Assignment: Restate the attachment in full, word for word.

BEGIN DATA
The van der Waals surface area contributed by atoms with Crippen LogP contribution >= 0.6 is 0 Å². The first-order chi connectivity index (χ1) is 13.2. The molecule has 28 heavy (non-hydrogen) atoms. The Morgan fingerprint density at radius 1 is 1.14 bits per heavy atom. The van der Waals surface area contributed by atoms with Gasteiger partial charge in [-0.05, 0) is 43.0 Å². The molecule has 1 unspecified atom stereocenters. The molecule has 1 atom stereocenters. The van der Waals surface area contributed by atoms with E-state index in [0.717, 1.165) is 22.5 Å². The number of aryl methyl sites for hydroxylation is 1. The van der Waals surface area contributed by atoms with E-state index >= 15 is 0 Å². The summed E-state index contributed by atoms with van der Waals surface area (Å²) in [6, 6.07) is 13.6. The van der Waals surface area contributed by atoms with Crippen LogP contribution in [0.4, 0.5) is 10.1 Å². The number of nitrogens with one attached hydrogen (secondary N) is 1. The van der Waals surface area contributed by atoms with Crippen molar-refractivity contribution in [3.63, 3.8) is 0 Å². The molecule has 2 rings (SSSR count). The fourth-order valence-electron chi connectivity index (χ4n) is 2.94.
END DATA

The van der Waals surface area contributed by atoms with Crippen LogP contribution >= 0.6 is 0 Å². The first-order chi connectivity index (χ1) is 13.2. The molecule has 28 heavy (non-hydrogen) atoms. The Morgan fingerprint density at radius 1 is 1.14 bits per heavy atom. The van der Waals surface area contributed by atoms with Gasteiger partial charge in [-0.05, 0) is 43.0 Å². The molecule has 1 unspecified atom stereocenters. The molecule has 1 atom stereocenters. The van der Waals surface area contributed by atoms with E-state index in [0.717, 1.165) is 22.5 Å². The number of aryl methyl sites for hydroxylation is 1. The van der Waals surface area contributed by atoms with E-state index >= 15 is 0 Å². The summed E-state index contributed by atoms with van der Waals surface area (Å²) in [6, 6.07) is 13.6. The van der Waals surface area contributed by atoms with Crippen LogP contribution in [0.4, 0.5) is 10.1 Å². The number of nitrogens with one attached hydrogen (secondary N) is 1. The van der Waals surface area contributed by atoms with Crippen molar-refractivity contribution in [3.63, 3.8) is 0 Å². The molecule has 2 rings (SSSR count). The fourth-order valence-electron chi connectivity index (χ4n) is 2.94.